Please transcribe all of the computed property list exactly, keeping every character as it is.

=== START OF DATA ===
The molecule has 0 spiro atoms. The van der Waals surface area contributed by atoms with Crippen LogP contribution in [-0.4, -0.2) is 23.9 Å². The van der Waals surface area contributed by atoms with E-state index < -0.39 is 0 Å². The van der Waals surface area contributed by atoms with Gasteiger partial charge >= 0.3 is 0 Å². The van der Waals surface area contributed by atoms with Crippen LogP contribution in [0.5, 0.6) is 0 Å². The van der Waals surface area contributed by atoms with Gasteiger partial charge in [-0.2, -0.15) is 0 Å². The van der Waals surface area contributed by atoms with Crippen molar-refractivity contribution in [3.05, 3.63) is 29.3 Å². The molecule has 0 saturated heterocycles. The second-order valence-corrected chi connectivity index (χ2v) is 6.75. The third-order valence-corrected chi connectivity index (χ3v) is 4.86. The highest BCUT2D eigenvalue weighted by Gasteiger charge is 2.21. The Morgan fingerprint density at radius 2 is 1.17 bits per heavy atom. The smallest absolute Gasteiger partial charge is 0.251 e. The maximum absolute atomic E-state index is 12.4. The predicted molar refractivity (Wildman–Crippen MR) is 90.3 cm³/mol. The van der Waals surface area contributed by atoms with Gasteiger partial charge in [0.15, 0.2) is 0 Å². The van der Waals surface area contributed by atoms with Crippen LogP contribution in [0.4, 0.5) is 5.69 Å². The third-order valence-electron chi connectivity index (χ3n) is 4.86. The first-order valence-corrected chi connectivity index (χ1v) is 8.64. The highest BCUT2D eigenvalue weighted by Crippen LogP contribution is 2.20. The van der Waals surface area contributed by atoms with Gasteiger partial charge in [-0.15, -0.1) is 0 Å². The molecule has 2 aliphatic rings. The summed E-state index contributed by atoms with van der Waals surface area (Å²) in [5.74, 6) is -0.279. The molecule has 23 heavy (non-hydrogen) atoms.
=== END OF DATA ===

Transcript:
The molecule has 0 spiro atoms. The van der Waals surface area contributed by atoms with Crippen LogP contribution in [-0.4, -0.2) is 23.9 Å². The van der Waals surface area contributed by atoms with E-state index < -0.39 is 0 Å². The van der Waals surface area contributed by atoms with Gasteiger partial charge >= 0.3 is 0 Å². The van der Waals surface area contributed by atoms with Crippen LogP contribution in [0.5, 0.6) is 0 Å². The van der Waals surface area contributed by atoms with Gasteiger partial charge in [-0.2, -0.15) is 0 Å². The van der Waals surface area contributed by atoms with Crippen molar-refractivity contribution in [3.05, 3.63) is 29.3 Å². The molecule has 0 saturated heterocycles. The second-order valence-corrected chi connectivity index (χ2v) is 6.75. The third-order valence-corrected chi connectivity index (χ3v) is 4.86. The highest BCUT2D eigenvalue weighted by Gasteiger charge is 2.21. The Morgan fingerprint density at radius 2 is 1.17 bits per heavy atom. The smallest absolute Gasteiger partial charge is 0.251 e. The maximum absolute atomic E-state index is 12.4. The predicted molar refractivity (Wildman–Crippen MR) is 90.3 cm³/mol. The van der Waals surface area contributed by atoms with Gasteiger partial charge in [0.15, 0.2) is 0 Å². The van der Waals surface area contributed by atoms with Crippen LogP contribution in [0.4, 0.5) is 5.69 Å². The third-order valence-electron chi connectivity index (χ3n) is 4.86. The first-order valence-corrected chi connectivity index (χ1v) is 8.64. The highest BCUT2D eigenvalue weighted by Crippen LogP contribution is 2.20. The van der Waals surface area contributed by atoms with Gasteiger partial charge in [-0.15, -0.1) is 0 Å². The molecule has 2 aliphatic rings. The summed E-state index contributed by atoms with van der Waals surface area (Å²) in [5.74, 6) is -0.279. The molecule has 23 heavy (non-hydrogen) atoms.